Several studies have revealed that didactic training does not effectively translate knowledge into practice to address system-level barriers [11, 12]. However, mentorship programmes have been shown to improve the quality of care in many countries [13,14,15]. Consequently, the provision of CPD programmes like mentorship has been identified as necessary, especially in contexts dealing with HCPs limitations. Thus, there is a critical need to identify and invest in effective models to train and support HCPs [16, 17].
Rwanda has made great strides in the area of women’s and children’s health over recent decades including the attainment of Millennium Development Goals (MDGs) 4 and 5 [18,19,20]. Despite these achievements, the number of maternal deaths, under-five mortality, and stillbirths is still high [17, 18] and the leading causes of neonatal and maternal mortality are still preventable if skilled HCPs perform effective health measures during the perinatal period and in a continuum of care. This is the care that is provided in a seamless continuum that spans the home, the community, the health center and the hospital.
To address high morbidity and mortality rates likely due to insufficient competent HCPs in the health facilities, the TSAM project designed and implemented mentorship programmes in HCs as a way of strengthening the continuum of care while also building the capacity of HCPs to be able to deliver high-quality care during the perinatal period. TSAM for MNCH is a project with funding provided to the University of Western Ontario (Western) by Global Affairs Canada (GAC). TSAM’s mission is to improve Maternal, Newborn and Child Health (MNCH) in Rwanda by working with local partners to improve health service access and delivery.
Although there is the need to develop and implement effective models to train HCPs, there were no broad-based models for mentoring in the health centers in Rwanda. Furthermore, we believe that the model we developed based on making use of the midwives from District Hospitals (DHs) that were given extensive mentoring by an interprofessional group of experts from tertiary hospitals, to provide mentoring at the health centers in their hospital catchment area has not been used elsewhere in resource-poor countries .
This paper aims to describe the development, implementation as well as results of the mentorship model for HCPs providing maternal and neonatal care in 68 health centers of the 3 districts of the Northern Province of Rwanda. The indicators that were assessed for the results included the distribution and consistency of mentoring to the catchment areas of all of the DHs included in this project. The data on the initial assessment of the study locations were also analysed.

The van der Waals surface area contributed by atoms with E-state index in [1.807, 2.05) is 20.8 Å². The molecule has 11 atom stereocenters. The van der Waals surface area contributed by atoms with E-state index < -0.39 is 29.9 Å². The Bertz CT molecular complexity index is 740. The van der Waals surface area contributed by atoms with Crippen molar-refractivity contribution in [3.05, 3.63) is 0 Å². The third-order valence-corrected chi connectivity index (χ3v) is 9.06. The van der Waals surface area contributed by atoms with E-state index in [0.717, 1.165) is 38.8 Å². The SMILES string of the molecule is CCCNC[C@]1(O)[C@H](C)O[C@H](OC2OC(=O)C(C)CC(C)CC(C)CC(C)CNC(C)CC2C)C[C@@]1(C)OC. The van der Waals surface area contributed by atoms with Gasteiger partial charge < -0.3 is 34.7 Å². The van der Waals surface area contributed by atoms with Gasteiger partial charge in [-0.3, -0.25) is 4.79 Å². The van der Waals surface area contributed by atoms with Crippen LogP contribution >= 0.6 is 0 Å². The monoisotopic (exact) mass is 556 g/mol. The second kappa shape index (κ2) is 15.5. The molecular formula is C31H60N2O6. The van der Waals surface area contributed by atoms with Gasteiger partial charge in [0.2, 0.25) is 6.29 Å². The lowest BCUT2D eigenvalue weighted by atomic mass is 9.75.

Design and settings
The 68 HCs involved in this study were located in Rulindo, Gicumbi and Gakenke districts in the Northern Province of Rwanda. The onsite mentorship programme was implemented by TSAM project and its stakeholders in the HCs in the three districts. These 3 districts were assigned to the TSAM project as per the Memorandum of Understanding between the project and the Ministry of Health. This research describes the mentorship programme. The design phase of this programme started with an initial assessment of the status of training in HCs in these districts. The results of this assessment informed the selection of midwives to serve as Hospital-Based Mentors (HBMs) for health care providers at the HCs. The research further describes the other steps of the design phase, namely the refresher courses on Emergency, Obstetric Neonatal Care (EmONC) for selected Hospital Based Mentors and training on the mentoring approach to be adopted. These HBMs also benefited from other courses with cross-cutting themes such as ethics, inter-professional collaboration, gender, maternal mental health and Gender-Based Violence (GBV). The initial training makes this mentorship programme unique, as the additional training was designed to allow HBMs to manage the mothers and newborns in an integrated manner. In addition, HBMs were drawn from the mentees who had followed the mentoring programme at the respective hospitals under the same project framework. Upgrading of some mentees to HBMs through cascades of special training presents the second unique aspect of our mentorship programme. The fact that mentors were drawn from a cadre of DH mentees allowed them to conduct mentorship more effectively.